Home 5 Lab Industry Advisor 5 Essential 5 New Anti-Kickback Safe Harbor Allows Free Transportation Services

New Anti-Kickback Safe Harbor Allows Free Transportation Services

by | Jan 23, 2017 | Essential, Lab Compliance Advisor, Legislation-lca

From - G2 Compliance Advisor There are many benefits laboratories can't provide to beneficiaries or referral sources without running afoul of the Anti-Kickback Statute. New changes to safe harbor regulations, however… . . . read more

There are many benefits laboratories can’t provide to beneficiaries or referral sources without running afoul of the Anti-Kickback Statute. New changes to safe harbor regulations, however, allow labs to provide free transportation to Medicare beneficiaries under certain circumstances.

The new transportation safe harbor allows labs and other providers to offer free or discounted local transportation services to federal program beneficiaries.  Under this safe harbor, transportation programs may offer: a) transportation to and from a patient’s home to provide access for that patient to a provider or supplier; or b) vouchers for such transportation provided by another entity.

Some limitations apply to free or discounted transportation:

  • Transportation can’t be luxury, air or ambulance-level service.
  • The transportation can’t be advertised or used as a marketing tool.
  • Transportation policies can’t be influenced by past or anticipated volume or value of federal program business.
  • Health care services or items can’t be advertised or marketed during the transportation or at any time by drivers.
  • Drivers or others involved in arranging the transportation can’t be compensated based on “per-beneficiary-transported basis.”
  • Only established patients can be provided free transportation services.
  • If one provider is offering free or discounted transport to another provider, the patient must be an established patient of both the transporting and receiving provider.
  • Transportation must be for the purpose of accessing medically necessary items and services.
  • The entity making the transport possible bears the cost of the transport and can’t shift the cost to federal programs, other payers or individuals.
  • Distance for transportation is limited to 25 miles from the provider in urban areas and 50 miles from the provider in rural areas (Distance is measured “as the crow flies”—i.e., it includes any destination within the 25-mile radius of the provider).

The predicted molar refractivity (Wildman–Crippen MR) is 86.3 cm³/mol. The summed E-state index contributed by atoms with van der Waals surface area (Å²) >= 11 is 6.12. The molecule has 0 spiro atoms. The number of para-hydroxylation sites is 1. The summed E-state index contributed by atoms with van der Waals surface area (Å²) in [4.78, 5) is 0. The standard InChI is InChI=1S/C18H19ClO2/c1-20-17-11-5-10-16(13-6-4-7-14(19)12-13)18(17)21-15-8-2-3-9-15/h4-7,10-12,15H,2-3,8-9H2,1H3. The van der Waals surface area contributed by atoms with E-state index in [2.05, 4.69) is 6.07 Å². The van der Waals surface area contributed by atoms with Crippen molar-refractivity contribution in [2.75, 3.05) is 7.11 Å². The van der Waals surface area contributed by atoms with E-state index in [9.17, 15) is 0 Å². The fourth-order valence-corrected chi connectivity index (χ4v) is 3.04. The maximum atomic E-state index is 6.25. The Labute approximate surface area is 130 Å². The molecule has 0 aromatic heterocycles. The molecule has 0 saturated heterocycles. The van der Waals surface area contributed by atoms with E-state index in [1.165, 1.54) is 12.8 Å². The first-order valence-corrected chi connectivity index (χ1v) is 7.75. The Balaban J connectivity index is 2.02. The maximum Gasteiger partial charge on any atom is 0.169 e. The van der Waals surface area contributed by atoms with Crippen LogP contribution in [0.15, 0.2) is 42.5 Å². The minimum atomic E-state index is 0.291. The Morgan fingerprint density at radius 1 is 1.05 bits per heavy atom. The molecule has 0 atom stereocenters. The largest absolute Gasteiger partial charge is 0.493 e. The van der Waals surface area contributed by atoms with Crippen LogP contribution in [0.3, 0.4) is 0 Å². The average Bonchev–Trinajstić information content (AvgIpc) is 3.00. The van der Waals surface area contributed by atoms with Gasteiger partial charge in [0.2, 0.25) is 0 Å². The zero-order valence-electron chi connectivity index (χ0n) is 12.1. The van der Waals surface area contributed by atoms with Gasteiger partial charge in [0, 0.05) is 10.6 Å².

• Suppliers of items are not eligible to provide such transportation benefits.
  • If a hospital transports a patient to a laboratory (or other specialty provider), the patient must be able to choose the lab and the hospital can’t condition the transport on the patient selecting a lab in the hospital’s network.
  • Policies must be implemented to ensure the provider consistently and uniformly administers the transportation program.

Note that the rule requires free transportation only be offered to “established patients.” The final rule explains, however, that established patients can include new patients who have contacted the provider to schedule an appointment. The eligibility trigger is that an initial appointment has been made. The key is that the patient has already chosen the provider, minimizing risk that free transportation service will influence provider selection. Thus, the patient needn’t have received health care services from the offering provider to be considered an established patient eligible for free transportation.

Finally, the safe harbor also allows eligible providers to offer shuttle services subject to most of the same criteria except that the shuttle must run on a set schedule and set route and shuttle schedules and stops can be posted without violating the no-marketing rule. Shuttles also aren’t limited to providing access to medically necessary health care services or to transporting only established patients.

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